The markets were down in May, the first decidedly down month since last August, but are still up for the year.
Index May 2011 YTD 2011
Oil prices declined by 11% during the month due to multiple factors: a slowing economy, the strengthening of the US dollar, fewer refinery shut-downs for maintenance, and increased margin requirements by the commodities exchange. Core inflation was reported at a more manageable 0.2% for April, while the savings rate declined slightly to 4.9%.
Personal income and personal spending adjusted for inflation flattened out this month after rising in the prior two months. The most recent Thomson Reuters/University of Michigan survey shows that consumer sentiment has picked up as gas prices have come down the past few weeks. If these lower fuel prices are sustained, we would expect this to help stimulate the economy in the months ahead.
We are still seeing effects from the March earthquake in Japan as durable goods orders for autos and related parts fell 4.4% primarily due to supply disruptions from the disaster. Japan tipped into a recession as its GDP declined 3.7% in the first quarter, and the debt rating agencies lowered their outlook from stable to negative. We continue to anticipate that rebuilding will result in positive numbers in the second half of 2011 and into 2012.
The US dollar has recently strengthened vs. the euro given ongoing political and economic unrest in North Africa and the Middle East along with continued sovereign debt concerns in Europe. A change in leadership at the International Monetary Fund is delaying progress on European debt reform.
We are still committed to our Agricultural commodity investment (NYSEARCA:DBA) ETF in the Alternative Strategy portfolio. Continued flooding and cool temperatures in the Midwest have resulted in well below average corn plantings and emergence.
It would appear that significant acreage may be switched to soybeans due to the late planting season. In the South, farmers are switching acreage back to cotton due to record prices, further reducing food production. (Source: USDA) Also taking into consideration poor crop conditions in foreign regions, wheat and corn (and perhaps even soybean) prices are likely to rise.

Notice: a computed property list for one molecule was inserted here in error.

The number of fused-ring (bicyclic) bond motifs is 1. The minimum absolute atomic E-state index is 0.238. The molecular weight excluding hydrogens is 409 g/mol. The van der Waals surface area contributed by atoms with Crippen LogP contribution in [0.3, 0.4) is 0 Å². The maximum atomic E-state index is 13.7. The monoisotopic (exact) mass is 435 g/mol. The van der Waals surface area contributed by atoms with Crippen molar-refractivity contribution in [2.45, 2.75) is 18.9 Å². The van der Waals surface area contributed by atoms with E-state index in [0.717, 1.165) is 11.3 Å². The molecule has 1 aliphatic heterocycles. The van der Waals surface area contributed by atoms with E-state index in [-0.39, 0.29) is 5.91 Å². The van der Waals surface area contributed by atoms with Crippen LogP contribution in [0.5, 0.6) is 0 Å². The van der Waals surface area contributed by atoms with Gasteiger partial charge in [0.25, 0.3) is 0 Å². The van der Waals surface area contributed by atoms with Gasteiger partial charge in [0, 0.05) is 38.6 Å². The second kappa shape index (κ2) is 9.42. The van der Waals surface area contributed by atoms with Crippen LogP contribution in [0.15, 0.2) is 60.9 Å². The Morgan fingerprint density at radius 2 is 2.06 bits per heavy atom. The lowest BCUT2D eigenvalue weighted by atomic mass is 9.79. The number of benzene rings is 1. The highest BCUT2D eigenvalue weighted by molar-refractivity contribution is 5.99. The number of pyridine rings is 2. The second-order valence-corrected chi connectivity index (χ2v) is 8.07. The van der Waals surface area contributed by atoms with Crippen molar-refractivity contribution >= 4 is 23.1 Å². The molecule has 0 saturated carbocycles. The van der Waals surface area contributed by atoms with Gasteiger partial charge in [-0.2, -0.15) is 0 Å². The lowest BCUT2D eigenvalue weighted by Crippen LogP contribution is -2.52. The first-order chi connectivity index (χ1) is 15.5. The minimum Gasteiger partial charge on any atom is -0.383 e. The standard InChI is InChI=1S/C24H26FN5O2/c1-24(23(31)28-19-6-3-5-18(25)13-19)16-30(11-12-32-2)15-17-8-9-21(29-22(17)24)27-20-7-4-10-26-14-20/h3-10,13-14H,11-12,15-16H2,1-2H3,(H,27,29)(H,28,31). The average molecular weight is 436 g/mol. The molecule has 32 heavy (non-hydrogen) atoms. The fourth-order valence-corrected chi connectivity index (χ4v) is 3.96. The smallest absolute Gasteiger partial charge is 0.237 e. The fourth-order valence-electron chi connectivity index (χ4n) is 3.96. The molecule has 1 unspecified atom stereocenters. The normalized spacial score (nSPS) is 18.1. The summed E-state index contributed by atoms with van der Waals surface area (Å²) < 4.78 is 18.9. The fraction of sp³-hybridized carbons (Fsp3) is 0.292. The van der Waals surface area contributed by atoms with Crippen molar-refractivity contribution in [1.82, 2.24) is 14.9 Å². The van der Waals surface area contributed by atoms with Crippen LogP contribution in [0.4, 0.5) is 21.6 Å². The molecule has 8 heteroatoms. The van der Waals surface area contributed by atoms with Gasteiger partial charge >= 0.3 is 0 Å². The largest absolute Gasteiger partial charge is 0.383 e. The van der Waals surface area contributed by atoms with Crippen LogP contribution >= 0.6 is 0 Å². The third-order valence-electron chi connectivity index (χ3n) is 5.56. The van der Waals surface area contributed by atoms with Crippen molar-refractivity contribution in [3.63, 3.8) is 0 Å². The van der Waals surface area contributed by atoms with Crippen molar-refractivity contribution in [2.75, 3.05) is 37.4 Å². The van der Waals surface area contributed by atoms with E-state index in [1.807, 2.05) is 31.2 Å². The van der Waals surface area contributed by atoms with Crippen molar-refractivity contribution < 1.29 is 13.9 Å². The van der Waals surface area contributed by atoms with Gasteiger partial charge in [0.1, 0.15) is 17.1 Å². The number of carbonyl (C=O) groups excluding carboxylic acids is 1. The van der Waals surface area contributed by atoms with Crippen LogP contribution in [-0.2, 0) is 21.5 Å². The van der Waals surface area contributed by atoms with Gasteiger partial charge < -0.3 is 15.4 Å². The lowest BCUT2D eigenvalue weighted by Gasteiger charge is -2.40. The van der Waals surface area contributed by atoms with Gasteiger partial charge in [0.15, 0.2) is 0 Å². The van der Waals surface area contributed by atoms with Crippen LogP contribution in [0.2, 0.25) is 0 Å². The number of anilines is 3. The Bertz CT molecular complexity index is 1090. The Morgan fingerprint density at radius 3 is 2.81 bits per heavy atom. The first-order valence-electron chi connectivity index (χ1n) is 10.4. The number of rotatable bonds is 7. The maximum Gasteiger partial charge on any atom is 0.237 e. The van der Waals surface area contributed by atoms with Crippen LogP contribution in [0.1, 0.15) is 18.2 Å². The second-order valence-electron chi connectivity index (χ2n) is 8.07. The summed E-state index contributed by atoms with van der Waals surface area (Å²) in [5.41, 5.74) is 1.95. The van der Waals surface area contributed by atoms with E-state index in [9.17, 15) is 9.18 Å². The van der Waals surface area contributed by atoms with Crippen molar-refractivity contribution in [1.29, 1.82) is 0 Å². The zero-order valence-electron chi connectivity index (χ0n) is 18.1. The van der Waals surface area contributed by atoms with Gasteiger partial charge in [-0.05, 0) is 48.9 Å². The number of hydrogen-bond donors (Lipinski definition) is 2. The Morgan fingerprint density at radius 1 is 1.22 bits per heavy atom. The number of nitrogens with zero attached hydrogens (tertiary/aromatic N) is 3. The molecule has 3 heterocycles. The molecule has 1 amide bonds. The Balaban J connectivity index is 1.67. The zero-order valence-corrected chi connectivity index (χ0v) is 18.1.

Many market observers are concerned about the prospect of rising interest rates when the second round of Federal Reserve quantitative easing, or “QE2”, ends next month. However, the yield on 10-year Treasuries dropped by 60 basis points to 3.05% since this year’s peak in early February. It appears to us that the Federal Reserve has a plan to keep monetary policy loose.
We believe major buyers of US Treasuries and other developed markets’ debt are the faster growing emerging market countries that are trying to avoid appreciation of their own currencies. For export economies dependent on the US consumer, a rising currency versus the US dollar makes their goods more expensive.
During May we trimmed our position in Target Corp. (NYSE: TGT) in our Core Equity portfolio due to our concerns regarding near-term sales of higher-margined discretionary items such as electronics and apparel. This month’s earnings report and management’s near-term outlook indicated that our concerns were well-founded.
El Paso (NYSE: EP) announced that it plans to split into two separate entities: oil & exploration and pipeline operations. At the same time management raised earnings expectations for 2011. The stock price rallied 11% since the May 24th announcements. Analysts have raised price targets based on expectations that each company can accelerate growth as a stand alone entity.
Hewlett-Packard (NYSE: HPQ) shares fell on a disappointing outlook for near term earnings due to reorganization plans from the new CEO. We concur with management’s plans to add or expand higher-margined software and services, and thus become a true one-stop for enterprise spending. Shares now trade at their lowest valuation in ten years, so we are willing to be patient during the reorganization yet watchful of market share.
Starbucks (NASDAQ: SBUX) raised prices on its packaged coffee by 17% due to sharply higher bean costs, following many of its competitors. Analysts were encouraged by the action compared with management’s prior guidance of “modest” pricing action.
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